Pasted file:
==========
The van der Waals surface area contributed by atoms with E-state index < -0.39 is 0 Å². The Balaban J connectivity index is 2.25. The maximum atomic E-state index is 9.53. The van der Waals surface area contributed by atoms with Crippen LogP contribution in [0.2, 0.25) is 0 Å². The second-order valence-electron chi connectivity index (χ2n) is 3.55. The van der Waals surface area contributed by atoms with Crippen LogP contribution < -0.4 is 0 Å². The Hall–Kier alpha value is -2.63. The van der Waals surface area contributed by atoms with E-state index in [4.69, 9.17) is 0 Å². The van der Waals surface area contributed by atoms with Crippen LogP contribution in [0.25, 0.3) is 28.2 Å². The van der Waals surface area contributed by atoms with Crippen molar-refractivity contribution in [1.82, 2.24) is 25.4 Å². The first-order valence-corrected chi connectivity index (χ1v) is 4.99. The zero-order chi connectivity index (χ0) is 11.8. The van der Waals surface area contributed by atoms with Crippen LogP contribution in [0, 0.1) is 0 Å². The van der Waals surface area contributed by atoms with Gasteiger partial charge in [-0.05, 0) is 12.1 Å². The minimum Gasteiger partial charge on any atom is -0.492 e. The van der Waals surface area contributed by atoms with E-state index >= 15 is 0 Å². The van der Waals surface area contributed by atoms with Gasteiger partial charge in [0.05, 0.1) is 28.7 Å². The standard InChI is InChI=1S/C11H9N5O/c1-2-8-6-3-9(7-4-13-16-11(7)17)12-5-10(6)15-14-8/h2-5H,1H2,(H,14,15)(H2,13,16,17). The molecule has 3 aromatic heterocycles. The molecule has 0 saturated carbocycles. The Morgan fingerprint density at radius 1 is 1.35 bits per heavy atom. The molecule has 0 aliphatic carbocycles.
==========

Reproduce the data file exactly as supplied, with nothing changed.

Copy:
The van der Waals surface area contributed by atoms with E-state index < -0.39 is 0 Å². The Balaban J connectivity index is 2.25. The maximum atomic E-state index is 9.53. The van der Waals surface area contributed by atoms with Crippen LogP contribution in [0.2, 0.25) is 0 Å². The second-order valence-electron chi connectivity index (χ2n) is 3.55. The van der Waals surface area contributed by atoms with Crippen LogP contribution < -0.4 is 0 Å². The Hall–Kier alpha value is -2.63. The van der Waals surface area contributed by atoms with E-state index in [4.69, 9.17) is 0 Å². The van der Waals surface area contributed by atoms with Crippen LogP contribution in [0.25, 0.3) is 28.2 Å². The van der Waals surface area contributed by atoms with Crippen molar-refractivity contribution in [1.82, 2.24) is 25.4 Å². The first-order valence-corrected chi connectivity index (χ1v) is 4.99. The zero-order chi connectivity index (χ0) is 11.8. The van der Waals surface area contributed by atoms with Crippen LogP contribution in [0, 0.1) is 0 Å². The van der Waals surface area contributed by atoms with Gasteiger partial charge in [-0.05, 0) is 12.1 Å². The minimum Gasteiger partial charge on any atom is -0.492 e. The van der Waals surface area contributed by atoms with E-state index >= 15 is 0 Å². The van der Waals surface area contributed by atoms with Gasteiger partial charge in [0.05, 0.1) is 28.7 Å². The standard InChI is InChI=1S/C11H9N5O/c1-2-8-6-3-9(7-4-13-16-11(7)17)12-5-10(6)15-14-8/h2-5H,1H2,(H,14,15)(H2,13,16,17). The molecule has 3 aromatic heterocycles. The molecule has 0 saturated carbocycles. The Morgan fingerprint density at radius 1 is 1.35 bits per heavy atom. The molecule has 0 aliphatic carbocycles.